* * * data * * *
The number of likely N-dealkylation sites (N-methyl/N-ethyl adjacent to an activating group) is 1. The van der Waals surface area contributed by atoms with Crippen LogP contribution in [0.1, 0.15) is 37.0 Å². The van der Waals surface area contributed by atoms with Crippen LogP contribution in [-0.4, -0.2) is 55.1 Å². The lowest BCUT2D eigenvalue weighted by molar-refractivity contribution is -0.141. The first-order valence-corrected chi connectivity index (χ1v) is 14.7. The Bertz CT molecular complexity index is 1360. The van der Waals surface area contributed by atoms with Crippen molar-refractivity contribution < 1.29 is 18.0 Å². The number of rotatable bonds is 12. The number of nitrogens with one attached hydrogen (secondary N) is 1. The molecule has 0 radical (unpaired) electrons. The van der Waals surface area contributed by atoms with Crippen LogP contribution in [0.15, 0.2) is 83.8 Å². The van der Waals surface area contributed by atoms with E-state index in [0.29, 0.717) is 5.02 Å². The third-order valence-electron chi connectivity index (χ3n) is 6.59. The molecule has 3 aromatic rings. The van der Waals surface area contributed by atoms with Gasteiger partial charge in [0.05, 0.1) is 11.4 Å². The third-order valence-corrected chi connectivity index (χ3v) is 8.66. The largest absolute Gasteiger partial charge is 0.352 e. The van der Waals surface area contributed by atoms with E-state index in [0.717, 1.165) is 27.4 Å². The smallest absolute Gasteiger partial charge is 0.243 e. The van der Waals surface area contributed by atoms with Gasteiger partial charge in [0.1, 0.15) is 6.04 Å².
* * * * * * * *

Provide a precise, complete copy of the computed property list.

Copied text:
The number of likely N-dealkylation sites (N-methyl/N-ethyl adjacent to an activating group) is 1. The van der Waals surface area contributed by atoms with Crippen LogP contribution in [0.1, 0.15) is 37.0 Å². The van der Waals surface area contributed by atoms with Crippen LogP contribution in [-0.4, -0.2) is 55.1 Å². The lowest BCUT2D eigenvalue weighted by molar-refractivity contribution is -0.141. The first-order valence-corrected chi connectivity index (χ1v) is 14.7. The Bertz CT molecular complexity index is 1360. The van der Waals surface area contributed by atoms with Crippen molar-refractivity contribution < 1.29 is 18.0 Å². The number of rotatable bonds is 12. The number of nitrogens with one attached hydrogen (secondary N) is 1. The molecule has 0 radical (unpaired) electrons. The van der Waals surface area contributed by atoms with Crippen LogP contribution in [0.15, 0.2) is 83.8 Å². The van der Waals surface area contributed by atoms with E-state index in [0.29, 0.717) is 5.02 Å². The third-order valence-electron chi connectivity index (χ3n) is 6.59. The molecule has 3 aromatic rings. The van der Waals surface area contributed by atoms with Gasteiger partial charge in [0.05, 0.1) is 11.4 Å². The third-order valence-corrected chi connectivity index (χ3v) is 8.66. The largest absolute Gasteiger partial charge is 0.352 e. The van der Waals surface area contributed by atoms with E-state index in [0.717, 1.165) is 27.4 Å². The smallest absolute Gasteiger partial charge is 0.243 e. The van der Waals surface area contributed by atoms with Gasteiger partial charge in [0.1, 0.15) is 6.04 Å².